Jiří Pokorný (Masaryk University Brno): The Limits of the European Identity and Norway
Jitka Jindřišková (Masaryk University Brno): The Vietnam War in the Norwegian Culture – A Cross-border Issue
Tibor Dohnanec (University of Presov) : The Town divided by borderline. The Life of town of Komarno from the end of WWI to the 1st of July 1919
Tomáš Bandžuch (Charles University in Prague): The Independent Republic of Spiš – an Idea of the Switzerland in the Heart of the Slovakia
Michal Škerle (Masaryk University Brno): The Transformation of Borders in Czechoslovak Legislation after February 1948
Ondřej Haváč (Masaryk University Brno): Home Abroad: Czechs in Vienna – in the front of the Iron Curtain
Martin Hromek (Masaryk University Brno): Frenchmen in Czechoslovakia in 1963. The Symbolism of Visits of Personalities in International Relations
Petar Bagarić (University of Zagreb): Competing for Control over the City of Pula 1945–1947 – the Struggle between Italy, Yugoslavia and Allied Military Government
Milan Balaban (Masaryk University Brno) and (University of Banjaluka): Changes of Borders after WWI and its Influence on Economic Exchange among newly Emerged Countries of Former Austro-Hungary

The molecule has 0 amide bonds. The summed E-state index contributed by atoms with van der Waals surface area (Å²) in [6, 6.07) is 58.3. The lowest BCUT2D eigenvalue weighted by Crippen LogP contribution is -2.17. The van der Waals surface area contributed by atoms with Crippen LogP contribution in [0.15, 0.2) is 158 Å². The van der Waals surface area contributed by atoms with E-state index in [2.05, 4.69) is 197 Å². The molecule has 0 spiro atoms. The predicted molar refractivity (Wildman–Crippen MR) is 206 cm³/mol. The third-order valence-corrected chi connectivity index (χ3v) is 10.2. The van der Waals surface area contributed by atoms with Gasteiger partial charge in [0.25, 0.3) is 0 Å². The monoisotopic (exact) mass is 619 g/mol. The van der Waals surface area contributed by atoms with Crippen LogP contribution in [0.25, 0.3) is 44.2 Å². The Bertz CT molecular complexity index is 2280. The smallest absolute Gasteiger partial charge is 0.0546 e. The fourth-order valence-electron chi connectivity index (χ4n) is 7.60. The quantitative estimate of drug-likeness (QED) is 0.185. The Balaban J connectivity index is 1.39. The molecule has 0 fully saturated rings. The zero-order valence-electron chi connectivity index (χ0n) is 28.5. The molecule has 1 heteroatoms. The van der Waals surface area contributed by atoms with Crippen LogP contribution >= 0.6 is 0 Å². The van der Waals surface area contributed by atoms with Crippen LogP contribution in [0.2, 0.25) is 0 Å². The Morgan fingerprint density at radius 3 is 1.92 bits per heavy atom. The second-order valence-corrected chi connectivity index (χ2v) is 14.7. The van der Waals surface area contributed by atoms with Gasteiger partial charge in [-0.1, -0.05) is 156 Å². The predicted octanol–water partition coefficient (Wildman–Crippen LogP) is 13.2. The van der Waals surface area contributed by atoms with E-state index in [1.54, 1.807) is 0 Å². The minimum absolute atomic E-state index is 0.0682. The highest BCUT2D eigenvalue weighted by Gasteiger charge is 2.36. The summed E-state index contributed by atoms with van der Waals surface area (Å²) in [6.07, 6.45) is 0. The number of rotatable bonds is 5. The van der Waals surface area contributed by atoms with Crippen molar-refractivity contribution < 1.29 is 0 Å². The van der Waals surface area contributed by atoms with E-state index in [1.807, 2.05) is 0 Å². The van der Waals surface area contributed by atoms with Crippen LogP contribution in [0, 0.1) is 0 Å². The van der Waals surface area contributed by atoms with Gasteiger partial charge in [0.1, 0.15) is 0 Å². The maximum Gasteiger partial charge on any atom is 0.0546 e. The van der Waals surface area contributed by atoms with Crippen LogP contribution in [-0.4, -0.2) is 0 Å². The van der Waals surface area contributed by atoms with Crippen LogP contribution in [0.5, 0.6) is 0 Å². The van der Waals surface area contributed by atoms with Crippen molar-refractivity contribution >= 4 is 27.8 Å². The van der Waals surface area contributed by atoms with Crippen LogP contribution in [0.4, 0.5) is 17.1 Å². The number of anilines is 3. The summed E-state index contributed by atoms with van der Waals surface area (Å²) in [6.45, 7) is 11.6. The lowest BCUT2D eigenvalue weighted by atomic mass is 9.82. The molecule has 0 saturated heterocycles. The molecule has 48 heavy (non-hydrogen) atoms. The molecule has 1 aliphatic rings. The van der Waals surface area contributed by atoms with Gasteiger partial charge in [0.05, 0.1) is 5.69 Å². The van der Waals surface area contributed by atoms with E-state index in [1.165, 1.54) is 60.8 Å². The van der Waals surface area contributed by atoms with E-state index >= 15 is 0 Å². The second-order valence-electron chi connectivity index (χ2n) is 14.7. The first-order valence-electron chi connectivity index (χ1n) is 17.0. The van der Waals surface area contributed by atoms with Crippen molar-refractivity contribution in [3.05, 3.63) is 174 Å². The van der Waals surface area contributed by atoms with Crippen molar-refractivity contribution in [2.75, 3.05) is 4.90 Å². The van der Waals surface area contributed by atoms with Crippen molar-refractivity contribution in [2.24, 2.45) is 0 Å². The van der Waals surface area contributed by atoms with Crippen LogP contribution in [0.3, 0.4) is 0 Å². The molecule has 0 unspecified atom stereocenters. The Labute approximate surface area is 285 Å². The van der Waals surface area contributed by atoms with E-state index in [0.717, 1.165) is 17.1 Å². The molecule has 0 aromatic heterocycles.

Uroš Lazarević (Charles University in Prague): Yugoslavia: After the Dream. Imaginary Borders and Future Wars
Anamarija Lukić (Ivo Pilar Osijek): Catholic Parishes of northern Slavonia and southern Baranja between two Dioceses After the liberation from the Turks the catholic parishes in northern Slavonia
Hana Hlaváčová (Metropolitan University Prague) / Vladimír Naxera (University of West Bohemia Pilsen): Slovenia and Central Europe
Jana Hrabcová (Masaryk University Brno) : Border Disputes between Italy and Yugoslavia as one of the Problems of European International Politics during the Interwar Period
Martin Mejstřík (Charles University in Prague): Free Territory of Trieste and its Strategic Role at the Beginning of the Cold War
If there is additional discussion of this review, you may access it through the list discussion logs at: http://h-net.msu.edu/cgi-bin/logbrowse.pl.